Creating a good planting scheme can be tricky. To help you create a great planting scheme, we’re going to dissect what made the planting scheme so good at the inspirational garden of Alcázar de los Reyes Cristianos in Cordoba, Spain.
How to Use Plants Effectively (the Power of One)
The Alcazar garden managed to create a scheme that was brave and bold by using very few plant varieties. Not only did it look amazing but it wasn’t boring, nor did it look like a municipal park.
They had large areas containing just one key plant. Sure, there was a box hedge around it and the occasional use of a different plant, but on the whole there was one key or ‘Power Plant’.
How Do You Pick Your ‘Power Plant’?
Choosing a power plant is no easy task. Before I list a few of my favourites, let’s define what a ‘power plant’ is. It’s a plant that gives you most bang for your buck. It doesn’t necessarily have to be an evergreen but it does need to look good for a large proportion of the year regardless of whether it’s flowering.
The key to it is to pick plants like they have in the Alcazar Garden in Spain that are slightly unusual, not in the sense that they’re hard to come by, but in the sense that you wouldn’t expect to see that particular plant en masse (like using Celosia instead of Roses as shown in the picture).
Plant Quantity And Repetition Are Also Key
You need to have an area big enough to put in a substantial enough group of the power plant and then still have room for some minor planting. That doesn’t mean to say you can’t do this in a small garden but you basically need an area big enough that you can put more than five of your power plant.
You also need to repeat it in other locations around your garden to create the best effect. If you think about it, mother nature plants in this way and let’s face it, she is the ultimate designer.
My Top 5 Power Plants
This is my current list, which does change quite frequently.
Stipa tenuissima – It’s a grass that moves like hair in the wind and you just want to stroke it, and it’s great to show off other plants around it. And I think it looks fantastic planted in big bold groups.
Agapanthus – Blue, purple or white flowering varieties are available. The flowers last a fair while and semi-evergreen, strap shaped leaves, make this a good plant to have in my book.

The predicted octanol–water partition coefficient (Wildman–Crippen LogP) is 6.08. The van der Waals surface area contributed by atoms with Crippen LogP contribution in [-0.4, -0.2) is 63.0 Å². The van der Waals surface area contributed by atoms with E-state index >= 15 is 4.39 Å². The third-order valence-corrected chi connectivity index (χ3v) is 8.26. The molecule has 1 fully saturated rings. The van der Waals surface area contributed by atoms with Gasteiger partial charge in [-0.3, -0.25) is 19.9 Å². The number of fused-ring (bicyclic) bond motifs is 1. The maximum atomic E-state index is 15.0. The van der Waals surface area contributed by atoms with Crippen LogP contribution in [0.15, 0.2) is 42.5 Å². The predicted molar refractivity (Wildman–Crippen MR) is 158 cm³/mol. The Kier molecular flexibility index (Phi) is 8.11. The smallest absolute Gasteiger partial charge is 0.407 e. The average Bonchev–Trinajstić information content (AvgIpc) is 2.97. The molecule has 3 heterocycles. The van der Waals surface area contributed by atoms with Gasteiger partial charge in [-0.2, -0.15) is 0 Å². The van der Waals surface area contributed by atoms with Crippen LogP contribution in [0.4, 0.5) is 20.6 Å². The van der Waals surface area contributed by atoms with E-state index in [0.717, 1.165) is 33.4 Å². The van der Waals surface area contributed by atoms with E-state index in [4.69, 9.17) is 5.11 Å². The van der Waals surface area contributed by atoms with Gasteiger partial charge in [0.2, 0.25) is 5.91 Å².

Perovskia Blue Spire – The Russian sage has white stems with greyish/blue foliage which are scented and stunning purple/blue flowers. I use this plant more at the middle to back of borders as it can get ‘leggy’ and need other plants for support. Planted in big enough groups, you get clouds of blue in late summer.
Sedum Purple Emperor – The deep purple foliage and pink flowers is a good combination. It’s a good plant to show off other plants around it – the flat topped flowers make a good change of shape (more on this in the next blog post) in the border.
French Lavender – I love to see lavender planted in clumps and repeated around the garden, especially when used with grasses and more upright plant forms. When choosing French Lavender, it’s best not to go for the Lavendula stoechas but a named variety of it (there are loads to choose from), the original variety is a bit messy can get leggy more easily than some of the newer varieties.
Before incorporating any of the above in your garden, do check they will be OK with your soil type, location and general climate.
Watch Rachel Demonstrate How to Create A Stunning Planting Scheme…
If you’d like ALL the insider tips on exactly how to put plants together to create stunning schemes that look good all year, including a plant database you can sort by plant colour, growing conditions, height, hardiness etc. then take a look at the Plant Design Formula.